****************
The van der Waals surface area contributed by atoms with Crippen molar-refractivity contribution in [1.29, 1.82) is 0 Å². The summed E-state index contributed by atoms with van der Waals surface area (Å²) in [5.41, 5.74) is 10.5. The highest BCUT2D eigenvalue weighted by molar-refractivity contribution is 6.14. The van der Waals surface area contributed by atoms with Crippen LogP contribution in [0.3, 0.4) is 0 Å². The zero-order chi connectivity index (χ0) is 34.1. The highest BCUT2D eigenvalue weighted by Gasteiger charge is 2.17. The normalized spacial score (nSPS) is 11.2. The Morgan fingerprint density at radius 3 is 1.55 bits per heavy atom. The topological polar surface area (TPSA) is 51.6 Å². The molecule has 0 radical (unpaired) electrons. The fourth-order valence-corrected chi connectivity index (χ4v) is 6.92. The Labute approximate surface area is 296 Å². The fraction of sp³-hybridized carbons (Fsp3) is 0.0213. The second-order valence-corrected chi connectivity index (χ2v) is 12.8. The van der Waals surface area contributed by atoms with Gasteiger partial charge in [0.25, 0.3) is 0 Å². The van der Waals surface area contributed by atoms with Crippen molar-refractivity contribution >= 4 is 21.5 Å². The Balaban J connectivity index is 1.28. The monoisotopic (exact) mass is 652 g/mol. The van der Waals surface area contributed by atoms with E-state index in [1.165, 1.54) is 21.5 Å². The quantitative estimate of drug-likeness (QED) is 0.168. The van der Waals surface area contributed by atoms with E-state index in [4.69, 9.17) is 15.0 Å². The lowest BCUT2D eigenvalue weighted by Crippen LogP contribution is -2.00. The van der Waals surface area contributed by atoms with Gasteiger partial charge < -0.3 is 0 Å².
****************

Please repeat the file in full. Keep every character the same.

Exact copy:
The van der Waals surface area contributed by atoms with Crippen molar-refractivity contribution in [1.29, 1.82) is 0 Å². The summed E-state index contributed by atoms with van der Waals surface area (Å²) in [5.41, 5.74) is 10.5. The highest BCUT2D eigenvalue weighted by molar-refractivity contribution is 6.14. The van der Waals surface area contributed by atoms with Crippen LogP contribution in [0.3, 0.4) is 0 Å². The zero-order chi connectivity index (χ0) is 34.1. The highest BCUT2D eigenvalue weighted by Gasteiger charge is 2.17. The normalized spacial score (nSPS) is 11.2. The Morgan fingerprint density at radius 3 is 1.55 bits per heavy atom. The topological polar surface area (TPSA) is 51.6 Å². The molecule has 0 radical (unpaired) electrons. The fourth-order valence-corrected chi connectivity index (χ4v) is 6.92. The Labute approximate surface area is 296 Å². The fraction of sp³-hybridized carbons (Fsp3) is 0.0213. The second-order valence-corrected chi connectivity index (χ2v) is 12.8. The van der Waals surface area contributed by atoms with Gasteiger partial charge in [0.25, 0.3) is 0 Å². The van der Waals surface area contributed by atoms with Crippen molar-refractivity contribution >= 4 is 21.5 Å². The Balaban J connectivity index is 1.28. The monoisotopic (exact) mass is 652 g/mol. The van der Waals surface area contributed by atoms with E-state index in [1.165, 1.54) is 21.5 Å². The quantitative estimate of drug-likeness (QED) is 0.168. The van der Waals surface area contributed by atoms with E-state index in [4.69, 9.17) is 15.0 Å². The lowest BCUT2D eigenvalue weighted by Crippen LogP contribution is -2.00. The van der Waals surface area contributed by atoms with Gasteiger partial charge < -0.3 is 0 Å².